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Ira Aldridge Othello 1846

Othello: The Moor of Venice

Synopsis and plot overview of Shakespeare's Othello: The Moor of Venice

TL;DR (may contain spoilers): Iago manipulates literally everyone. Othello gets really jealous. (Almost) everyone dies.

Othello Summary

Iago is furious about being overlooked for promotion and plots to take revenge against his General: Othello, the Moor of Venice. Iago manipulates Othello into believing his wife Desdemona is unfaithful, stirring Othello's jealousy. Othello allows jealousy to consume him, murders Desdemona, and then kills himself.

More detail: 3 minute read

Act I

Before Othello begins, Roderigo has been pursuing Desdemona, a Venetian noblewoman. One night, he hears from his soldier friend, Iago, that Desdemona has secretly married his General, the Moorish Othello. Iago bears a grudge against Othello for overlooking Iago for a lieutenant position. Instead, Othello chose Michael Cassio, leaving Iago only at the low rank of ensign. Iago urges Roderigo to continue his pursuit of Desdemona. He knows Senator Brabantio, Desdemona's father, will dislike having Othello as a son-in-law. So late at night, Iago and Roderigo wake Brabantio and tell him the news of Desdemona. Brabantio angrily summons the militia to arrest Othello. At that moment, officers arrive to summon Brabantio to an urgent meeting of the Senate. The Senate is concerned about the imminent threat of a Turkish invasion fleet on Cyprus. Full of fury, Brabantio goes to the council.  

Othello Royal Shakespeare Company, 1999. A  black Othello wears an embroidered jacket and a brown gown with broad black and thin white stripes. He stand with his right arm across his body, gesturing rejection; his expression is disdainful.
Royal Shakespeare Company, 1999

Brabantio interrupts the council, claiming vengeance against Othello. Othello is already there because he has just been put in command of the forces to repel the Turks. Othello explains how his stories of military prowess have helped him earn Desdemona's love (good storytelling is the most important trait in a companion, after all). Afterwards, Desdemona is called to reinforce the tale and defend her marriage. Following Desdemona's defence, her father disowns her, and she chooses to go with Othello on his campaign. She plans to travel in the care of Lieutenant Cassio and with Emilia, Iago's wife.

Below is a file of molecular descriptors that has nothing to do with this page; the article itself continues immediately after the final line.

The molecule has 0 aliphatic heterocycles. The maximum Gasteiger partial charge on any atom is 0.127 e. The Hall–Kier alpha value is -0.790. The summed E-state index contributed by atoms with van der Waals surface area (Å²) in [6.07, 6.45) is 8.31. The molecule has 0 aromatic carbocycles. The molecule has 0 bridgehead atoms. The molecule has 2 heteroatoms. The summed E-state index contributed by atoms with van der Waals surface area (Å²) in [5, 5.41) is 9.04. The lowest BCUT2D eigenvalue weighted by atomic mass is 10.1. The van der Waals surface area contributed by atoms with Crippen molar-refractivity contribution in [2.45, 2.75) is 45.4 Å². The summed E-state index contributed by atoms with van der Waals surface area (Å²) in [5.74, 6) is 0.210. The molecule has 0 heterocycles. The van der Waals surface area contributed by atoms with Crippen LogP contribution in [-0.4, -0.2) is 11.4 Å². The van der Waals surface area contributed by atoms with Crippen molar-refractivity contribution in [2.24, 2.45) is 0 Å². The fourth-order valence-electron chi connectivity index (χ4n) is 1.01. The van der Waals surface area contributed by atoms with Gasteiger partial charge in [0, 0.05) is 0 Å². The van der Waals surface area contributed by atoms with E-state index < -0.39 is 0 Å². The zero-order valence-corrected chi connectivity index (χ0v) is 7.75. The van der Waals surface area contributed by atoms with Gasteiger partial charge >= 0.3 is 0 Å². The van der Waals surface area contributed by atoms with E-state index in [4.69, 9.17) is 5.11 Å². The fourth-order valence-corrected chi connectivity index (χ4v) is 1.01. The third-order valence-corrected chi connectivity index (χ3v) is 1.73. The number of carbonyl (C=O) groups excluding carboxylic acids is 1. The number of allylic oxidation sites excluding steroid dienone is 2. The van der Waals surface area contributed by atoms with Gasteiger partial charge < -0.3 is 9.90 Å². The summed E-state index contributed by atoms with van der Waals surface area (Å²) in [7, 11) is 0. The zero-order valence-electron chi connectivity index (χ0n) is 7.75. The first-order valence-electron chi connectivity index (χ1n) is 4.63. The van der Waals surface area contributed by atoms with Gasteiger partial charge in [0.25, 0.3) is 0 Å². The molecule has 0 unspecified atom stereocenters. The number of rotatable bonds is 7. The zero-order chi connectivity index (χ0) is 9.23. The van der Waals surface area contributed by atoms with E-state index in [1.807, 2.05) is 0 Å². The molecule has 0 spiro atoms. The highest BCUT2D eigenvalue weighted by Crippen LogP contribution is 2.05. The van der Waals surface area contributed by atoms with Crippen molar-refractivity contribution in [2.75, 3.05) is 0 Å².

Act II

In Cyprus, Montano, the governor of Cyprus, and his soldiers greet Cassio, Iago, Desdemona, and Emilia as they disembark. Othello soon arrives with news that storms at sea have dispersed the Turkish fleet. A night of celebration is proclaimed. Roderigo confesses doubts about his potential to woo Desdemona, but Iago assures him that there is hope. He urges Roderigo to challenge Cassio to a duel that night, since (as Iago claims) Desdemona is actually falling in love with him. When the night comes, Iago gets Cassio drunk, and Roderigo incites his anger. Montano, the governor, is stabbed during his attempt to contain Cassio. Othello is angered by the fight and blames Cassio, stripping him of his recently conferred officer status. 

1846 Othello Playbill featuring Ira Aldridge. The bill proclaims that this is for a "farewell benefit of the African Roscius", and advertises a "farewell poetic address", an appearance by Miss Emmeline Montague, and the melodrama Karea or Three Fingered Jack, as well as Othello.